26 People Hospitalized After Chemical Exposure at Texas Water Park

Twenty-six people were hospitalized with breathing problems or skin irritation after they were exposed to bleach and sulfuric acid on Saturday afternoon at Six Flags Hurricane Harbor Splashtown, a water park in Spring, Texas, the authorities said.

One person was in critical condition on Saturday evening, said Rachel Neutzler, a spokeswoman for the Harris County Fire Marshal’s Office.

The authorities evacuated the park at about 3:30 p.m. local time.

Ms. Neutzler said investigators did not believe the exposure to the chemicals, which are used to maintain pH balance, had been the result of an intentional act. She said it had occurred in a shallow pool intended for children.

Scott Seifert, chief of the Spring Fire Department, said that the authorities had decontaminated more than 60 people by having them massage their eyes and wash off under the hose of a ladder truck.

Chief Seifert said the breathing problems had been caused by a combination of 35 percent sulfuric acid and 10 to 13 percent bleach.

Ms. Neutzler said that 39 people who had come into contact with the chemicals did not want to go the hospital.

Investigators were examining a system at the park that injects chemicals into the water to maintain a pH balance of 7. When the authorities arrived, they tested the water, and the pH balance was 7, said Lina Hidalgo, the Harris County judge.

“So that’s why we don’t know exactly what happened prior that made people sick,” she said at a news conference.

Ms. Neutzler said that bleach and sulfuric acid were both used to help keep pools clean and to maintain a balanced pH but that investigators “are looking into the system that injected these chemicals in the pool to see if there was a malfunction or not, but that’s still under investigation.”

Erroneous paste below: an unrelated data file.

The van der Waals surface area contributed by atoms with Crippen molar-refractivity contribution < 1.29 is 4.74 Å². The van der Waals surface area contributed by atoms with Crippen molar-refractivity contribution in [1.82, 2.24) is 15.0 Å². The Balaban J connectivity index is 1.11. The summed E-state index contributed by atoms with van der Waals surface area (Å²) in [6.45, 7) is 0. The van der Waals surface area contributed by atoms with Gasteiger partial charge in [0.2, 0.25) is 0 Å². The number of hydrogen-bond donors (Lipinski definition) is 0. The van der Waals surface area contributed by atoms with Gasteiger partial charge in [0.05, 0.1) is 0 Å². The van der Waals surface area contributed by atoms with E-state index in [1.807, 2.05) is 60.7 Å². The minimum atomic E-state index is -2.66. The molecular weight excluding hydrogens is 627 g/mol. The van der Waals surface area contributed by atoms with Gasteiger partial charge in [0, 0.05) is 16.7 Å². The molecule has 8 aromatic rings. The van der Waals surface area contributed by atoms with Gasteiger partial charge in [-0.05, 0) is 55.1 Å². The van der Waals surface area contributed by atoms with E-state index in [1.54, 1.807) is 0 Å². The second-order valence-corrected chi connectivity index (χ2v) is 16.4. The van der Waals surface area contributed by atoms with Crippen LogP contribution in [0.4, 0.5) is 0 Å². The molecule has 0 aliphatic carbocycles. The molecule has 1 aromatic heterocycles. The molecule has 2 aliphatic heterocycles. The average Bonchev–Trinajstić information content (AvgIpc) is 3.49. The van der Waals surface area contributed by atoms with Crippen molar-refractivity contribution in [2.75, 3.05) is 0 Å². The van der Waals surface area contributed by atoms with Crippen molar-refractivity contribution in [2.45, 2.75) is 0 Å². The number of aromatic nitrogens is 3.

“These are normal chemicals that are used every day at these facilities,” Ms. Neutzler said. “But these are the specific chemicals that we believe are causing the respiratory and skin irritations. We just don’t know why. We don’t know if there was too much. We don’t know if it was in the air. We don’t know if there was a malfunction.”

The park was last inspected for compliance with fire and life safety regulations on June 29 and for health regulations in April, the authorities said.

Ms. Hidalgo wrote in a tweet, “We’ve issued a closure order to investigate and ensure the park meets all requirements before reopening again.”

The park will be closed until the investigation is complete, the authorities said.

Six Flags said in a statement that “a small number of guests in a section of the park reported feeling ill with respiratory irritation.”

“The safety of our guests and team member is always our highest priority and the park was immediately cleared as we try to determine a cause,” the company said. “Out of an abundance of caution, the park has been closed for the day.”

Ms. Hidalgo said she believed the park should have been regularly recording pH levels, but such a log either doesn’t exist or hasn’t been found.

“But something obviously went wrong, and they should want — it would stand to reason — to have systems in place where the minute there’s something wrong, the system can record that,” she said.

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